I have been in Pistoia looking at the wonderful 1260 Crucifix with scenes of the Passion they have in the cathedral there. There is blood flowing from the five wounds, but no marks of any flagellation and the panel with the flagellation scene shows no blood at all. Christ has a halo, not the Crown of Thorns. The change in iconography over the next eighty years is indeed dramatic. The flagellation marks are shown covering the whole body, the halo becomes the Crown of Thorns, and the blood becomes more prominent – the Shroud is so typical,of this change.

I am keeping my mind open to which of the bloggers here have closed minds!

November 6, 2014 at 1:10 pm
"I am giving Colin a last chance to provide his evidence."

Oh dear. Seems I’m in the Last Chance Saloon at the Freeman Arms. Time then to pull out all the stops.
I can’t provide you or this site with a single piece of rock-hard evidence for my thinking the TS was intended as a sweat imprint to trump the Veil of Veronica, Charles. If I could, It would be my still unwritten piece for the New Scientist or similar that we’d be discussing right now instead of your historico-religious version of events.

Here, off the top of my head, are some of the points I have made over the last 3 years in well over 200 blog postings. I don’t expect a point-by-point critique, but challenge you to provide a single damning objection:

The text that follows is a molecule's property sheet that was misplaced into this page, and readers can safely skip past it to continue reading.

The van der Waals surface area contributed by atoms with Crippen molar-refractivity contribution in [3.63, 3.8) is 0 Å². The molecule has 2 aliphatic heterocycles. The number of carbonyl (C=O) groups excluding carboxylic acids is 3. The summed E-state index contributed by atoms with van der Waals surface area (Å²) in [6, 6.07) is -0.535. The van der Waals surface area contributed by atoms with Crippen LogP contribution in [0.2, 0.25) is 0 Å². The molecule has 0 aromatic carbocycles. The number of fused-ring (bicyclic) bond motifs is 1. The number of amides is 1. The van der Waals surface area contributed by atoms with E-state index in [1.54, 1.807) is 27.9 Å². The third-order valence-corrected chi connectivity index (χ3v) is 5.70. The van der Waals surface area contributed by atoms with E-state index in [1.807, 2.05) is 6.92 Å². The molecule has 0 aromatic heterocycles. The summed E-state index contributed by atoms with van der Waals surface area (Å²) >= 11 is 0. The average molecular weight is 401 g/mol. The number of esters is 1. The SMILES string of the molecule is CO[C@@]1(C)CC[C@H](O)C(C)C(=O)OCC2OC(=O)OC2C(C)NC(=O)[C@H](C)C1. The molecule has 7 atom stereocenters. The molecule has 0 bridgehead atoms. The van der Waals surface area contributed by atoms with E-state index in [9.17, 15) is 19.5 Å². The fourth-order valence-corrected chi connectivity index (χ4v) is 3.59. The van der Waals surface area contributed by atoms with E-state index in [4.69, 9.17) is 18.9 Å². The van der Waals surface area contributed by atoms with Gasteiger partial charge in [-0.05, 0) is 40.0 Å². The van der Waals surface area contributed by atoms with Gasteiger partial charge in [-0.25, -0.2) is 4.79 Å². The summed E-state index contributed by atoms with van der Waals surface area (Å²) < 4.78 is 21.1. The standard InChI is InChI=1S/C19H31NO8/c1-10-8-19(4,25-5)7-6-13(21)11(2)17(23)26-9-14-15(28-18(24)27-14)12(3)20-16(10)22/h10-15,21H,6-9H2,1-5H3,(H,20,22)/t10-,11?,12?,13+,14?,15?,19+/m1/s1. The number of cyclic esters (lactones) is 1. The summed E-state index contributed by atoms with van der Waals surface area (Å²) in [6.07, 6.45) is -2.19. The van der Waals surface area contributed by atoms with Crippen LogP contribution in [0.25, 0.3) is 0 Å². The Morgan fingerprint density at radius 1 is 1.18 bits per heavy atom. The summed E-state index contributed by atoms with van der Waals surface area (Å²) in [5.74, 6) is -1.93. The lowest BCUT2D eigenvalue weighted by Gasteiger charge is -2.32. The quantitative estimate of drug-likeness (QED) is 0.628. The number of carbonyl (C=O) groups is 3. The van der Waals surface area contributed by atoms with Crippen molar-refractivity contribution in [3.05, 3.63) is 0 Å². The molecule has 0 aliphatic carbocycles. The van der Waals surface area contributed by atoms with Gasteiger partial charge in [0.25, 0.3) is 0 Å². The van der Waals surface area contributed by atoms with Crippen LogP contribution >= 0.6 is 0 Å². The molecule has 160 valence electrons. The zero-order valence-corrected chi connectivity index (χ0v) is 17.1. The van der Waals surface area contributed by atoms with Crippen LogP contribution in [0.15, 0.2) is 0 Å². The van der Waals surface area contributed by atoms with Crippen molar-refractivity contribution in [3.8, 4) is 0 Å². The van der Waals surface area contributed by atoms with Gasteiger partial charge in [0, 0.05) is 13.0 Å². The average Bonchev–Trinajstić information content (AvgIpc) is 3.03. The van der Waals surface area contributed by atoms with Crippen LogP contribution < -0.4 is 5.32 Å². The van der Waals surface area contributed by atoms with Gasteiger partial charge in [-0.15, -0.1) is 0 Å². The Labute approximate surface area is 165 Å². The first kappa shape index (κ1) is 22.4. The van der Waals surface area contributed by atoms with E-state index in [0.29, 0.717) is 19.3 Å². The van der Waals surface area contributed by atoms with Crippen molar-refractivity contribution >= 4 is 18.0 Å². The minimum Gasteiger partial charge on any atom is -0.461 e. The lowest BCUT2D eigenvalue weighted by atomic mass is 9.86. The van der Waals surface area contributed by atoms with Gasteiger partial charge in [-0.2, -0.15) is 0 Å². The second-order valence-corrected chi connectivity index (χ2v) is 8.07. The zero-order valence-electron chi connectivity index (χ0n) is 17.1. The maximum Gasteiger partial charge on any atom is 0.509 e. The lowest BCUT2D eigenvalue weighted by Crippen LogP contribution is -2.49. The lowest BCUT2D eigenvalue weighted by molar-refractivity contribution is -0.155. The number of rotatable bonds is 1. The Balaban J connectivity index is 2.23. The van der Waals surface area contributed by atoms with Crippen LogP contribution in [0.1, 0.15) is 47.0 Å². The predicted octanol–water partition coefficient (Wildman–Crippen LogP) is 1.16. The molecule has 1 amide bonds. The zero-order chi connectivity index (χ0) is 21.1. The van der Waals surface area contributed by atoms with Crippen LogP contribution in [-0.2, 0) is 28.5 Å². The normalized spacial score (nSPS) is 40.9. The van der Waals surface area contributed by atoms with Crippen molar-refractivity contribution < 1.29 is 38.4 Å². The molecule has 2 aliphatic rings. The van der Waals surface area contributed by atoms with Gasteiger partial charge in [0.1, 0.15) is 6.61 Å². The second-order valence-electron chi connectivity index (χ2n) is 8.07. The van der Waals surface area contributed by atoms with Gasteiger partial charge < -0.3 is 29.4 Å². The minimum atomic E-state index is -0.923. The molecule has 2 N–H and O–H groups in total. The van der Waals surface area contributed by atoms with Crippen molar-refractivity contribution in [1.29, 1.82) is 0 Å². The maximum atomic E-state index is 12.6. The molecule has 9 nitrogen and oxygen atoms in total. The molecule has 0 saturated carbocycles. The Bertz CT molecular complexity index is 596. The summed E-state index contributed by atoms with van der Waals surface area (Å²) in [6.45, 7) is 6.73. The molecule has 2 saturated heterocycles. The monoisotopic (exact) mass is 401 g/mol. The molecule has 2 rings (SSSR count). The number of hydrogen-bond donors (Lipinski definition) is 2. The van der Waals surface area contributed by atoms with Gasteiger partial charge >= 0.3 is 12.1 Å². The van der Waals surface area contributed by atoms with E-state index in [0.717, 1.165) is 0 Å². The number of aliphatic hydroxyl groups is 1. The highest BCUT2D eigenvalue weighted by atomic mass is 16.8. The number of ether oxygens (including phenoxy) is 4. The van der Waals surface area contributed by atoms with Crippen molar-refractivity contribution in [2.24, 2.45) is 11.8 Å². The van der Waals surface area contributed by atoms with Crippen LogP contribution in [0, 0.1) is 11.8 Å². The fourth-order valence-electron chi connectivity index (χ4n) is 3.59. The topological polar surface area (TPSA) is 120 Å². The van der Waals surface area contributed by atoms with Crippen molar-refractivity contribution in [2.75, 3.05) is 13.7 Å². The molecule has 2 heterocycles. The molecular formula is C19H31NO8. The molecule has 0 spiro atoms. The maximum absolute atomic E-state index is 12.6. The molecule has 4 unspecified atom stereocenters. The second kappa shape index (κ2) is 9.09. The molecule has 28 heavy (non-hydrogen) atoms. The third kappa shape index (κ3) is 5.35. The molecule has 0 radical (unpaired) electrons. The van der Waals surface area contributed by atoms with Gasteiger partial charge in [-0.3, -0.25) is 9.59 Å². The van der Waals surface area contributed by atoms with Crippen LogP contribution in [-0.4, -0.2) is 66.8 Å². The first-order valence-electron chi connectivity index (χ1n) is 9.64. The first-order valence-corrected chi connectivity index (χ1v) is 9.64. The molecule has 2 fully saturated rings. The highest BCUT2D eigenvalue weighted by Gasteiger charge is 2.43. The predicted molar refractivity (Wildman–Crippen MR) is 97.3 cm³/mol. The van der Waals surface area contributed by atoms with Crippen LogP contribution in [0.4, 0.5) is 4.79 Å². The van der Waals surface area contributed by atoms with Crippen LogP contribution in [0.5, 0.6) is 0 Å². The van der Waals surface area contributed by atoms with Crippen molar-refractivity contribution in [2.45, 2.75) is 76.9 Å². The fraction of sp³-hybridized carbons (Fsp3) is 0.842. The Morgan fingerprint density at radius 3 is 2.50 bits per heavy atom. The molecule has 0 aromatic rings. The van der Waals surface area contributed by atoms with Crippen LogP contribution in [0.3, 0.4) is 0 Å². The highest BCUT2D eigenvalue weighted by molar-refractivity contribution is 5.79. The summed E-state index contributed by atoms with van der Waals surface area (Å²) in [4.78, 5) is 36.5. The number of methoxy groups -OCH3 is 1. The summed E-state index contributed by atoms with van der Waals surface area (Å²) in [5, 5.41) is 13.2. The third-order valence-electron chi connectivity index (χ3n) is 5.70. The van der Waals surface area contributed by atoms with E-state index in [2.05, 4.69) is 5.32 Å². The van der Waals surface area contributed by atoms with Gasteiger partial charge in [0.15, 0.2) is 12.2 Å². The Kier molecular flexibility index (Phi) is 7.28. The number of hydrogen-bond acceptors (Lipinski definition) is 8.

1. The failure of STURP to detect paint, suggesting something other than a painted image.
2. The precedent of the Veil of Veronica, reputed according to legend to be a sweat imprint.
3. The visual evidence from the Lier copy of the image being faint, and other visual cues it was formed in sweat (sodden-looking hair, prominent imprint from buttocks)
4. The negative image and 3D properties, suggesting some kind of contact imprint.
5. The double image, to convey the idea of an imprint left by a corpse, probably/likely as bodily secretion that would been profuse due to events preceding a traumatic death.
6. The nudity, suggestive of a body imprint that made no concessions to finer sensibilities.
7. The present faintness of the image, with nothing except conjecture to suggest it was ever significantly more prominent.
8. The over-flagellation etc that can be interpreted as means of making a faint body image more prominent.
9. The various blank regions in the body image that imply the image was intended to be seen as a contact imprint, with failure to imprint in places, thus not a painting.